soon to i-mode and KDDI. In addition, several other companies
are rumored to be working on competing services, including
the Japanese subsidiary of US-based Gracenote.

Along with full-song realtone downloads, which were
covered in part 3 of this series, these features and
services all debuted here in 2004, and have received the
most attention and shown the most potential for growth.
Perhaps more importantly, they represent a subtle but
powerful shift in the way mobile music content is being
marketed in Japan.

Ringtones were mainly about personalization - the songs
you chose for your ringtones said something about the
artists and music you liked and identified with. They
weren't meant for serious listening. Full-song realtones
and music video, on the other hand, represent a transition
toward entertainment-based services whereby your phone
becomes something closer to an iPod or portable DVD player.

But are people really ready to pay money for full-length
songs and video on their phones? We think so, but keep
watching MMW for the definitive answer as we track the
progress of these services in 2005.

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++ NOTEWORTHY NEWS

** New Device Information Service Launches For Mobile Developers

In brief: Earlier this month, www.deviceprofiles.net began an
online service for mobile developers that provides detailed
information about the audio capabilities of phones and other
mobile devices. The searchable online database at
www.deviceprofiles.net contains detailed profiles for more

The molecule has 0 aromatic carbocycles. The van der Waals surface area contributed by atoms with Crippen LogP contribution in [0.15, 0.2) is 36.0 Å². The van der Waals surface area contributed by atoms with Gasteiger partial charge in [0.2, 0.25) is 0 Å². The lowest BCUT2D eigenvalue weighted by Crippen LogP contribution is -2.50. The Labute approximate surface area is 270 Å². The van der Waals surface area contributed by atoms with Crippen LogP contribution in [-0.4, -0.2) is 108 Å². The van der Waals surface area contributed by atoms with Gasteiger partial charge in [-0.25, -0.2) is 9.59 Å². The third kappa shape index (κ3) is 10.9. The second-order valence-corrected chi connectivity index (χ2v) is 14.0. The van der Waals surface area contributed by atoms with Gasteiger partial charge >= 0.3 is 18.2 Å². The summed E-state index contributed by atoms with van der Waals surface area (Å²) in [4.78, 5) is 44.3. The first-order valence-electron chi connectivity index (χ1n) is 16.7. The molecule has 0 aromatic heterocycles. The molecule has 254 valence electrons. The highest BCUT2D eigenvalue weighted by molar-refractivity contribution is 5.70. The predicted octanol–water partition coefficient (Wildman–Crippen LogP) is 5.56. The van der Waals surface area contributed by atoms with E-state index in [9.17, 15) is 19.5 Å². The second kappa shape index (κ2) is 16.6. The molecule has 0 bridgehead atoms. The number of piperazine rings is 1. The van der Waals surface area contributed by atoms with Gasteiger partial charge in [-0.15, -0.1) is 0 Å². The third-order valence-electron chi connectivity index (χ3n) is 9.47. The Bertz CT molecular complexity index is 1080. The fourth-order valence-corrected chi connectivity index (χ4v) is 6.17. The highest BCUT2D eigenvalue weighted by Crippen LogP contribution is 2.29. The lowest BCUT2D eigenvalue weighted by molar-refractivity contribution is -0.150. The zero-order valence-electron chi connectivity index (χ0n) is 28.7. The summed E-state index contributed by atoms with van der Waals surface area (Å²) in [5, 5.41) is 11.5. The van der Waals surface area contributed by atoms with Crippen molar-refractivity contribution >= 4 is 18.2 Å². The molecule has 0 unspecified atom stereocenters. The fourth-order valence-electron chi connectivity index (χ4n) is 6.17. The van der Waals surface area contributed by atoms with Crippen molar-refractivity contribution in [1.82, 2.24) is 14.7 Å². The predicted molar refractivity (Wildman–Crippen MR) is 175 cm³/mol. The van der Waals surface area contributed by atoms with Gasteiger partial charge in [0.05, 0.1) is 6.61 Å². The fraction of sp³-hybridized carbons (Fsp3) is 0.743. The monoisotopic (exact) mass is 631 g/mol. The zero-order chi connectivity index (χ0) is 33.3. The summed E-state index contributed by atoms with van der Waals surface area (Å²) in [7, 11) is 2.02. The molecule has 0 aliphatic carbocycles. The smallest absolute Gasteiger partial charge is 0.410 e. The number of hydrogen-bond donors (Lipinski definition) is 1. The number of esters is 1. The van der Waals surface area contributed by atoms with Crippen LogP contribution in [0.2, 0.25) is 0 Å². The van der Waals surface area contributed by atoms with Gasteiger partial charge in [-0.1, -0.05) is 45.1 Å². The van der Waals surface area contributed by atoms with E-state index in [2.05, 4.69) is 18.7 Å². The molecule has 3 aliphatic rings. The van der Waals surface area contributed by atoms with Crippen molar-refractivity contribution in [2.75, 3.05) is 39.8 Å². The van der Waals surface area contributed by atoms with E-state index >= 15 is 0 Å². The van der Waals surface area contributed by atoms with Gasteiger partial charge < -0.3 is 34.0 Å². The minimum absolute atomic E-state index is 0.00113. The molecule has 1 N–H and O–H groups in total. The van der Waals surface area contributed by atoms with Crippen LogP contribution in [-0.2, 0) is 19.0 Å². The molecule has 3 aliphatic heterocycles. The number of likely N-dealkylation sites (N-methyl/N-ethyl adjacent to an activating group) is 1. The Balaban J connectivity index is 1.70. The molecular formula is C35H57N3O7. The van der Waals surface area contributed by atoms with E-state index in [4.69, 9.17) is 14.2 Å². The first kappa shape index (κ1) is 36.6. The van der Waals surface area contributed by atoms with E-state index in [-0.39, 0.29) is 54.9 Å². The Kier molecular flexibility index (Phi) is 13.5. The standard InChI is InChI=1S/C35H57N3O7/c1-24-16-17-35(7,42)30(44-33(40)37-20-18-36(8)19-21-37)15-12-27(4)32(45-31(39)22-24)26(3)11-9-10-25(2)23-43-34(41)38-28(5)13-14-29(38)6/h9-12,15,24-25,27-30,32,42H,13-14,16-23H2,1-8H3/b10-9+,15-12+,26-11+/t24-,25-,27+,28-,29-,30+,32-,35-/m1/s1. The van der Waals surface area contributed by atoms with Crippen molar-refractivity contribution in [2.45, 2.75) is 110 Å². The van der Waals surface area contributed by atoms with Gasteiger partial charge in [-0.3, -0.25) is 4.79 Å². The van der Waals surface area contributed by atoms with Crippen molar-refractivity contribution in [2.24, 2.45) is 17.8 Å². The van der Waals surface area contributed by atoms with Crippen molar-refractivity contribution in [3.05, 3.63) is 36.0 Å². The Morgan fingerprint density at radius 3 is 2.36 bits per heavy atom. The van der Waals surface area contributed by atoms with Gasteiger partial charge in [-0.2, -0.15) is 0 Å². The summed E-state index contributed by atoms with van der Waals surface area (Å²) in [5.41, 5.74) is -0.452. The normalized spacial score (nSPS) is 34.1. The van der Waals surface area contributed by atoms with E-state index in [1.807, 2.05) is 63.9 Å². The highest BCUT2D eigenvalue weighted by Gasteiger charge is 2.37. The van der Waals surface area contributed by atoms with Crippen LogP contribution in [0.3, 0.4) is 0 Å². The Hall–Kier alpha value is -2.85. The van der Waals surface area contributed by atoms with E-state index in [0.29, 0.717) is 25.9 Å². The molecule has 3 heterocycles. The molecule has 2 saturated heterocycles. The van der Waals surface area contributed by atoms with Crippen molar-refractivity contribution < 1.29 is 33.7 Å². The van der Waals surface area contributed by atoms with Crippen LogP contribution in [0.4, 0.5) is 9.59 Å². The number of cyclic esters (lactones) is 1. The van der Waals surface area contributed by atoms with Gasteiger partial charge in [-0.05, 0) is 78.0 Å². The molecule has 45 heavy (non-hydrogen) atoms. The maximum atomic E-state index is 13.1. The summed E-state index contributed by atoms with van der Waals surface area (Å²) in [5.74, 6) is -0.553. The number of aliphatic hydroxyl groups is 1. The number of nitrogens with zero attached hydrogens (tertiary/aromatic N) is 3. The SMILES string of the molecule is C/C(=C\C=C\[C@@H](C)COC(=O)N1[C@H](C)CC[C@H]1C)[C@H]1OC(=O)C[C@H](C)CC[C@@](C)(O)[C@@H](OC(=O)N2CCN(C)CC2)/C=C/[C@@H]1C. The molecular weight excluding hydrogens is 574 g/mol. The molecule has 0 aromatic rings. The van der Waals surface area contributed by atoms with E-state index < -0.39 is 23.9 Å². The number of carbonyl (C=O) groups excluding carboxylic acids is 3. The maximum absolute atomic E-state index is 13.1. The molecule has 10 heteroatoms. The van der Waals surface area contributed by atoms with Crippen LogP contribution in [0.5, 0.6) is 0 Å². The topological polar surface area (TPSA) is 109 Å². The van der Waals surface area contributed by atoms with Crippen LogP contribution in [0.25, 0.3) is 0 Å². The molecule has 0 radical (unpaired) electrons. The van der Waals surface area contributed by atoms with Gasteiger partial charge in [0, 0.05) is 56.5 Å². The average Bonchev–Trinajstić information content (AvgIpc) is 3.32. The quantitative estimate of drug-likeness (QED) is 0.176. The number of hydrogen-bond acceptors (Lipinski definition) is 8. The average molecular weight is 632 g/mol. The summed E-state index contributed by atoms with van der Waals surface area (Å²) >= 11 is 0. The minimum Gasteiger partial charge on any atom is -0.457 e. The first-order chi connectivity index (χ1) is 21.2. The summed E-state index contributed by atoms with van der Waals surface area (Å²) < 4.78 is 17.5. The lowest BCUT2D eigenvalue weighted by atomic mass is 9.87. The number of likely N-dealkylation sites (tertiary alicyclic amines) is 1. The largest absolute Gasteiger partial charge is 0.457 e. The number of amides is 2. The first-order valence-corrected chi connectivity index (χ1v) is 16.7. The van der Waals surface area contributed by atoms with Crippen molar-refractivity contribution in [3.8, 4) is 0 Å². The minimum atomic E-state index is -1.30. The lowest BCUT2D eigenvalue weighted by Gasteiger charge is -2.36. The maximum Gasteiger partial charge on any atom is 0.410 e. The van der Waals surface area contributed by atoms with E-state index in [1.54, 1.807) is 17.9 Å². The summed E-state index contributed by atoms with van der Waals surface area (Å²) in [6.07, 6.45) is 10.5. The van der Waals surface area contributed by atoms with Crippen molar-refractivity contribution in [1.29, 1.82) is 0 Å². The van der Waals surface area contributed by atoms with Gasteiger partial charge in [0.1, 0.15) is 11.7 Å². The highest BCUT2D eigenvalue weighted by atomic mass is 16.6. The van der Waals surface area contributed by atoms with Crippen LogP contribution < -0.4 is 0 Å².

than 100 devices. Each profile lists audio specifications such
as polyphony, supported sound formats, supported mime types,
digital rights management, and file transfer support.

Source:
http://www.deviceprofiles.net

** RetroFolio Wins Two Mobile Music Awards

In brief: At the recent Mobile MusiCon, held in Miami,
Florida, the awards for 'Best of Show' and 'Best New
Technology' were given to RetroFolio 1.0, a ringtone
asset management system. The RetroFolio toolset provides
asset management, file validation, WAP publishing and a
B2B distribution mechanism. The software analyzes ringtone
files, validating them against a matrix of handsets and
network specifications, and flagging any likely
incompatibilities.

Source:
http://www.retrofolio.com

** Music Recommendation Software Firm Raises $7.7 Million

In brief: Oakland, California-based Savage Beast
Technologies, a developer of music navigation and
recommendation software, announced earlier this month
that it had raised $7.7 million in funding. Savage
Beast's Music Genome Project aims to provide music
recommendation based on the input of music experts
analysis of songs using nearly 400 different attributes.
The funds will be used to market the company's current
products as well as develop new products within the
digital music space.

Source:
http://www.savagebeast.com

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STAFF
Written by: Steve Myers (steve@thetamusic.com)
Steve Myers is president and chief enthusiast of Theta
Music Technologies, which specializes in the development
of music-related software applications.

Edited by J@pan Inc editor: (editors@japaninc.com)